being persecuted? I think the definition is difficult to apply here because the whole definition of the phrase ethnic cleansing is not precise, it's

not a legal term.


BRYZA: It's very subjective.


GOLODRYGA: Yes. But it comes after a nine-month blockade on everything, from food, fuel, medicine. That was just lifted last week. And so, in terms

of the influx of these refugees now, going back into Armenia, top concern is their well-being? And USAID Chief Samantha Power, she was on the ground

and talked about the urgency to address this situation with an independent monitor. And the fact that severe malnutrition is a big concern as well.

Listen to what she said.


SAMANTHA POWER, USAID ADMINISTRATOR: It is absolutely critical that independent monitors as well as humanitarian organizations get access to

the people in Nagorno-Karabakh who still have dire needs.


GOLODRYGA: So, you see an American official on the group there, which begs the question a lot of Armenians were also very frustrated with the fact

that some other peace keepers or mediators, notably the Russians, were not stepping up as much as Armenia had hoped they would be. I'll get into the

other factors that may have been driving that, namely the war, in a minute, in Ukraine.

But what role, if any, can the United States play to address the concern of this influx of tens of thousands of people back into Armenia?

BRYZA: Well, first of all, what Samantha Power says is exactly what needs to happen, not only to the needs, humanitarian needs need to be met

immediately, and the U.S. can help on that a lot. We're great at that, at delivering through USAID humanitarian assistance. And I think the United

Nations has a role to play as well. So, that's one thing the United States can do.

The United States can also continue what Secretary of State Blinken has been doing, with great effect, kind of in an uncoordinated tandem with the

president of the European Council, Charles Michel, which is actually conducting negotiations between the leaders of Azerbaijan and Armenia on a

peace treaty.

It's important to keep in mind, the prime minister of Armenia clearly wants a peace treaty and the president of Azerbaijan clearly wants a peace treaty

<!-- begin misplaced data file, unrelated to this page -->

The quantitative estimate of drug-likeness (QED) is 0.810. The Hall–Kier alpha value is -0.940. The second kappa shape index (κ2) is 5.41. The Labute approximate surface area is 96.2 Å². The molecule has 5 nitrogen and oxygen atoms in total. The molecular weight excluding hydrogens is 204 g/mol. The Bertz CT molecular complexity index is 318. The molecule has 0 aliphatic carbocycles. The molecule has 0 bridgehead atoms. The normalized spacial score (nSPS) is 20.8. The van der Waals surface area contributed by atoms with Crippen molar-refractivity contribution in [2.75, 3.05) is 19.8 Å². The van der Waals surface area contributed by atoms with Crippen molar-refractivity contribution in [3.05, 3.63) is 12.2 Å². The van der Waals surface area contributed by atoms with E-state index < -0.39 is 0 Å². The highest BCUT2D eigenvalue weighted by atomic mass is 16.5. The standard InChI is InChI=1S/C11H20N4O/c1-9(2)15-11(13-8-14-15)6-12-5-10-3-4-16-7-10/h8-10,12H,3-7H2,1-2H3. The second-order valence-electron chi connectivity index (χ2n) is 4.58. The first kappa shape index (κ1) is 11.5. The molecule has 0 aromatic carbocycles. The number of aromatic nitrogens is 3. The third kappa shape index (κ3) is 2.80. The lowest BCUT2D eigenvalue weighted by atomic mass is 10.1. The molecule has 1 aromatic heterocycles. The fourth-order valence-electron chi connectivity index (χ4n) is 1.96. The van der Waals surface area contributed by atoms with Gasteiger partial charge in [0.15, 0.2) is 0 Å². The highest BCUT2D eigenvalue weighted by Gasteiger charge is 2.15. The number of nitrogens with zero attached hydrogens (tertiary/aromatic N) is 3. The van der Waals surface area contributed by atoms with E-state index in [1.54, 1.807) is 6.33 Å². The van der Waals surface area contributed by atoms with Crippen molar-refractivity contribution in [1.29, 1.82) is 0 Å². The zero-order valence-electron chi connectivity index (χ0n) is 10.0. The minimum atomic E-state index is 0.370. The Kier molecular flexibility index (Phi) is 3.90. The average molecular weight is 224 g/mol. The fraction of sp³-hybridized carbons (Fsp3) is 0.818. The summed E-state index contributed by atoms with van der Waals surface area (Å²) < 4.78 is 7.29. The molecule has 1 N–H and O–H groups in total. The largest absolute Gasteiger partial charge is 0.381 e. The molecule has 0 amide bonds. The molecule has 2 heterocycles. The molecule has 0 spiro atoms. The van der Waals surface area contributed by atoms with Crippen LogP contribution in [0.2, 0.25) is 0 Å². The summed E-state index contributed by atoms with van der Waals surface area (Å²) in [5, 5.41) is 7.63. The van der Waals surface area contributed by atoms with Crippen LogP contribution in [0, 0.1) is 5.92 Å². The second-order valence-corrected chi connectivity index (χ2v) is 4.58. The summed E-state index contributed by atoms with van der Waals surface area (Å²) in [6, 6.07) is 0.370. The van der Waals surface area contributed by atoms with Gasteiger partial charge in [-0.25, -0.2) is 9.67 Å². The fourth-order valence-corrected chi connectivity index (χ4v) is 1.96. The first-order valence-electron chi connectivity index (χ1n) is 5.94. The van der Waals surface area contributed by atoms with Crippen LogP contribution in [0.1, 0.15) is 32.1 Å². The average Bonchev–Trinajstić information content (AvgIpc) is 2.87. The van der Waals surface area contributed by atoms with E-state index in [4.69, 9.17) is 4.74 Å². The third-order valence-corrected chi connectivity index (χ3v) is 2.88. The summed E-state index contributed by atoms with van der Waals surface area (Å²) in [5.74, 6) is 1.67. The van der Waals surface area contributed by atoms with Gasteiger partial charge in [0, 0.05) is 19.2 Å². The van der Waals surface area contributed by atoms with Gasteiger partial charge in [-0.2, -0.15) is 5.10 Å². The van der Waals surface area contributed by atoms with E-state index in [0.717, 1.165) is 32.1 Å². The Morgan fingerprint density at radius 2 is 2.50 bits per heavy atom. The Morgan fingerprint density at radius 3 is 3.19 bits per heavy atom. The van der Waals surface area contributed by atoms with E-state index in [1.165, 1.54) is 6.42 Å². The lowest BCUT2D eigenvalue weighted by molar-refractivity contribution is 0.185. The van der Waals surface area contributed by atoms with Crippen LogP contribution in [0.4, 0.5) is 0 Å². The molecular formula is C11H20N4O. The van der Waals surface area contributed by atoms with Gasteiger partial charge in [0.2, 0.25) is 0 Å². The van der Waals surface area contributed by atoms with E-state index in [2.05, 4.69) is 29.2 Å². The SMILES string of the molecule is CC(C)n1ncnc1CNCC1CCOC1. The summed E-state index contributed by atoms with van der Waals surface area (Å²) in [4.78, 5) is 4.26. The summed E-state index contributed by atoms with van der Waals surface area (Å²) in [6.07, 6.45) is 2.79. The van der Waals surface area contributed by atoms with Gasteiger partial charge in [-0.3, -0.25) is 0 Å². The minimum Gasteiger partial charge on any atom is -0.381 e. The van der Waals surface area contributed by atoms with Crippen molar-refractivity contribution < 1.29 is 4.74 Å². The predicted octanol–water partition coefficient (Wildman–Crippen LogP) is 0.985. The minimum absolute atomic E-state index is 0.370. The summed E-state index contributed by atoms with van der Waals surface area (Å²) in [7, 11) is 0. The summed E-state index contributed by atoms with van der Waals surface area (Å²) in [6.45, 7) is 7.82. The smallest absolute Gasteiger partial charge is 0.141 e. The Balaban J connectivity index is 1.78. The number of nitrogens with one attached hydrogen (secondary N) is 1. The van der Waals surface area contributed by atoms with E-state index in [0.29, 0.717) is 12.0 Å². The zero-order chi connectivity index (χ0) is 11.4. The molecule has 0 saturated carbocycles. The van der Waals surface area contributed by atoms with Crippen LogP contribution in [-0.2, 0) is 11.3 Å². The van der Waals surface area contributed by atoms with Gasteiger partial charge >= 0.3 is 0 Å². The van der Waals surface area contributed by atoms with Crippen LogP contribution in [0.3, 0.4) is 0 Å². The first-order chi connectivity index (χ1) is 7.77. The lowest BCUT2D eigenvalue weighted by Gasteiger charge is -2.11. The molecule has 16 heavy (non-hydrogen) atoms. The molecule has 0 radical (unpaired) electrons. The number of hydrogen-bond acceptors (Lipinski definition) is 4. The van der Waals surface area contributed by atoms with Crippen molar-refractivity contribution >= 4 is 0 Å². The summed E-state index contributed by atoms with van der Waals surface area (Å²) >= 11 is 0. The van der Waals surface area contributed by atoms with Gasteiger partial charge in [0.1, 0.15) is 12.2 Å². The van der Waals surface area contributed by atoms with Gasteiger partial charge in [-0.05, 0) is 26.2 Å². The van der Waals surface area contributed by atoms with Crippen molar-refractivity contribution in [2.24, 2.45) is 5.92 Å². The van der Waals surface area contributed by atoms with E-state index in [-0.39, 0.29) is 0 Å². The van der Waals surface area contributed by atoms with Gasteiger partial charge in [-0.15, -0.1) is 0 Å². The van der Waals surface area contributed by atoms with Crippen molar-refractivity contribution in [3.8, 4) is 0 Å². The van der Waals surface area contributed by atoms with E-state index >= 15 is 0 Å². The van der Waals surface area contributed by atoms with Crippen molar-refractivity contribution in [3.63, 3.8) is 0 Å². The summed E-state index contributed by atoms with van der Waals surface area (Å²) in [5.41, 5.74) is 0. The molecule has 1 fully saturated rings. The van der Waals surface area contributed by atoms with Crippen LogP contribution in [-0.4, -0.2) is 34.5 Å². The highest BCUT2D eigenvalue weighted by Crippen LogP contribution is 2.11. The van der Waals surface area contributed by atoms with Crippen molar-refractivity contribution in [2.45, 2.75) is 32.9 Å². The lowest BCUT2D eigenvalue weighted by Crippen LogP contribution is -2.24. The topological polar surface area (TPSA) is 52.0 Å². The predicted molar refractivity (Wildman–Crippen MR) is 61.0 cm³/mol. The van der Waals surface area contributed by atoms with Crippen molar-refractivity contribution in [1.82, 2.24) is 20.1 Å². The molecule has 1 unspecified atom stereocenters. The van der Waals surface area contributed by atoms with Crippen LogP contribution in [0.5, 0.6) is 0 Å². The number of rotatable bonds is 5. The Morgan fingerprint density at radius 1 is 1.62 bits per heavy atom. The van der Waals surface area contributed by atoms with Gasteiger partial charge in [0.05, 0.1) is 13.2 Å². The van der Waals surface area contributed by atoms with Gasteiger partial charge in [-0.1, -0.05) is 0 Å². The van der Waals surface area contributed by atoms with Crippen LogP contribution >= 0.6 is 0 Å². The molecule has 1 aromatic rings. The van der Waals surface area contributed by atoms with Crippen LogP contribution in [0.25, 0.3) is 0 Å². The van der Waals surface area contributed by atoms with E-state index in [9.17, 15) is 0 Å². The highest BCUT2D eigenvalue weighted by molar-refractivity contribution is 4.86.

as well, because Azerbaijan won the last war. So, it's in -- you know, it's status quo power now.

But the prime minister of Armenia has been obstructed by extreme nationalists in Armenia's political simply. Among those, the leaders -- the

former leader of the Karabakh Armenian community who actually were not ready for peace. They want to have -- keep the conflict going because they

think eventually, eventually Armenia will win back that territory and more.

So, the prime minister of Armenia was actually being obstructed by these other Armenian political leaders, that, I think, is finished now. And I

think we will see the U.S. working with the European Union to push forward now toward a peace treaty that realistically could be reached within

months. But the question is then, will the Armenian body politic accept it?

GOLODRYGA: Not to play down any of the suffering and loss of life over the past months and years, of course, but are you surprised that it's come to

this point without more bloodshed?

BRYZA: I'm -- let me put it this way, I'm relieved that it has. If you follow closely what's been happening since the end of the Karabakh war in

November of 2020, there have been negotiations that have been making progress. But as the parties get closer, the extremity forces try to derail

the progress.

I think it's important to note that the Azerbaijani government said when it was launching this operation, it was going to do everything it could to

minimize so-called -- I hate the term -- collateral damage but, you know, injuries and deaths to civilians and focus on military targets.